Apparently most people my age, in particular men, have a midlife crisis. The pudgy, droopy bastards grow ponytails, get earrings and Harleys and flirt with their kids’ babysitters, eventually ditching their wives for their 21 year old secretaries. They pine for their days of glory on the sports field, their high-jinx in the classroom and their drinking and sexual prowess of their student days.

Me? Well if you’re quiet and listen very carefully, and if the wind is blowing in your direction, you may just hear the beating of the drum. It is the different drum that I have always marched to, often by choice but generally a subconscious thing. Its in my dna I’m afraid. Yep, thats right, I’m a freak!!: I’m the Emo, the Goth, the Bohemian, the nerd, the loner! People have never known quite how to take me; first team rugby player and lover of Shakespeare and poetry! In touch with the gentler, dare I say it?, feminine side of my nature without being gay! Vegetarian! Politically incorrect! Emotional! I admit it, all me! 

Ok, back to the midlife crisis thing! Mine consisted of the study of fine arts…wtf!!!??? See told you!! Freak!!! In my defence this desire…this craving… this lusting, this all-encompassing passion has always been part of my psche, perhaps my drum? The club of the artist was one that I belonged to but was not aware of, it was that one place where I was content, at peace and yet vibrantly alive and ecstatic!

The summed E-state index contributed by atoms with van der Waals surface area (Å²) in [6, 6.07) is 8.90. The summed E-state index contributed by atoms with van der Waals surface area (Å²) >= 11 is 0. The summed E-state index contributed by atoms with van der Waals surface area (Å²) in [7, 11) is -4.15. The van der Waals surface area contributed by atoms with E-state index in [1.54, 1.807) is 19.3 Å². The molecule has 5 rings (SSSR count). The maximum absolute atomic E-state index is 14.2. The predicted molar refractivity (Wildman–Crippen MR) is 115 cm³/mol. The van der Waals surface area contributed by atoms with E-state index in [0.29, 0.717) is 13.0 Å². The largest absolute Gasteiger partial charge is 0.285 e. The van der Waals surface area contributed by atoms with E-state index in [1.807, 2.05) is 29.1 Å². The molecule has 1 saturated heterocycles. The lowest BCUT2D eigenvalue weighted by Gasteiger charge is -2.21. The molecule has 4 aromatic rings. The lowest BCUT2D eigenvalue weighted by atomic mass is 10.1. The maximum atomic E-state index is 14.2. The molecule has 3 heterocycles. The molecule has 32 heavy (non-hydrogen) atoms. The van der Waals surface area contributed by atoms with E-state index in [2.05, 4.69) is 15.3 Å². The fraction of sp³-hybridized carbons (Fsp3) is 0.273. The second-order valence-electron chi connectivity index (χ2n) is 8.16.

The road I have travelled, apologies for the use of that tired old phrase, has been the one less travelled and whether THAT is the difference remains to be seen. What is certain is that the journey thus far has not been a smooth, easy one. There have been people who have become the pothole, the thorn in the heel, the detour in my journey: my std. 6 (grade 8) art teacher, Mr York, whose attitude, scorn and lack of  regard for my work totally destroyed my confidence of my artistic ability and even sensibility. At a particularly crucial time he offered now constructive criticism, no way forward, did not take a little time to tutor someone who was obviously passionate about the subject. I ask you how many teachers have the opportunity to educate someone who wants to learn. So I dropped art, feeling I was a failure, without talent. Cue sad violin music!!

The second roadblock was Mr Houghton, the art lecturer at Edgewood where I studied teaching. My psyche had sufficiently healed to allow me the hope that I could undertake the discipline of art again. This time the educator, not a nasty man by any means, did not seem to have a clue as to how to tutor or mentor a student. Kind of the “I’ll let you get into the pool but if you sink and drown I’m totally going to pretend I don’t see you. You’re not my problem!” Neglect is probably is the word most apt I think.

My two attempts to enter the world of art had ended in disaster and I was now convinced that I had absolutely nothing to offer the world in the way of art! So I relegated myself to the role of viewer rather than creator. I became a closet artist, an underground artist and not the cool, creating with shame in my room, behind locked doors for “my eyes only”! Cue sad, maudlin music!